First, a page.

Streetart on the way to Anafiotika neighbourhood, Athens - LifeBeyondBorders
Streetart on the way to Anafiotika neighbourhood, Athens

until I realised I was going in the right direction when I turned the corner and saw this:

Tiny streets of Anafiotika in Plaka district of Athens: the way to the Acropolis. Life Beyond Borders
Tiny streets of Anafiotika in Plaka district of Athens

So let’s take a look at the simplistic beauty of this neighbourhood: a village within a city.

One of the many winding streets in Anafiotika - reminiscent of a Greek island village - Life Beyond Borders
One of the many winding streets in Anafiotika – reminiscent of a Greek island
Finding Anafiotika - an Greek island oasis in Athens, Greece. Life Beyond Borders
Finding Anafiotika – an island oasis in Athens

As I mentioned before, finding Anafiotika isn’t very easy. Asking locals will be met with vague directions, so I hope you may find this map helpful:

Map courtesy of:
Map courtesy of:

Have you found Anafiotika, the island paradise in a capital city? Where’s your city island paradise?

And don’t just take my word for it, check out Trip Advisor’s recommendations for Anafiotika and walking tours that you can take.

Want to know what to pack when you come for your Greek vacation? Read my Greek islands all round packing guide to help you.  Also see my Top Things to Eat and Drink in Athens, Greece for advice on the best food and where to eat it.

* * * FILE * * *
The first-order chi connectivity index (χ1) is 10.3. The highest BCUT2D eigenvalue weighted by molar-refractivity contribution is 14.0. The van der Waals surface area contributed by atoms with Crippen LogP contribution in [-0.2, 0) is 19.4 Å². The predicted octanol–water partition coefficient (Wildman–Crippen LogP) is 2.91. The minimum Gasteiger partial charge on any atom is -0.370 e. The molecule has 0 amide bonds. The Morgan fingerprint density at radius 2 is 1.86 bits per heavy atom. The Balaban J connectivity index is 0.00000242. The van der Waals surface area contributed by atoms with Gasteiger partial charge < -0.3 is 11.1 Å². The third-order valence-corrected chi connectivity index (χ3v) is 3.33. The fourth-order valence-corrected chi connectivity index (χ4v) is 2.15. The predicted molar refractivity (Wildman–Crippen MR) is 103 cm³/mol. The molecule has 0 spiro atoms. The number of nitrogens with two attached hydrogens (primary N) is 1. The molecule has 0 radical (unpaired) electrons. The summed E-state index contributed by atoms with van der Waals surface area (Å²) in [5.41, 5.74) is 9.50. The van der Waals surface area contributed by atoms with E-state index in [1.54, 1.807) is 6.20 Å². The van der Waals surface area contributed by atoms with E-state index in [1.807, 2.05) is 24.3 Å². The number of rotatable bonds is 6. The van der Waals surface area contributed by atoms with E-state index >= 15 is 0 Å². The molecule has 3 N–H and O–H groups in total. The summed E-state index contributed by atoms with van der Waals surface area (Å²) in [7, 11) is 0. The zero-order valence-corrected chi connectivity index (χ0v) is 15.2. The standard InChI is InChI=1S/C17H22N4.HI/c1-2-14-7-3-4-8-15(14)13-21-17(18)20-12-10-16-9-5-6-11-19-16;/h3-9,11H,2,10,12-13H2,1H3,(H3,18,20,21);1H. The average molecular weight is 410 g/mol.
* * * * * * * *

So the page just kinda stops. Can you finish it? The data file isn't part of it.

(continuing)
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Come and discover Anafiotika - A Hidden Gem in Athens, Greece
Come and discover Anafiotika – A Hidden Gem in Athens

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Finding Anafiotika - A Hidden Gem in Athens Greece
Finding Anafiotika – A Hidden Gem in Athens Greece


  1. LOVE Anafiotika! It reminds of the small island villages, except it’s in the middle of Athens. What a beautiful surprise to stumble across when walking through the city.

    Also, I completely second your opinion on directions from Greeks. The number of times I’ve heard “keep going up” or “head down” or “it’s further on”, when in reality you have to make 7 turns after heading in that general direction to get to wherever “there” is…sigh. We have many wonderful traits as a people, that is not one of them.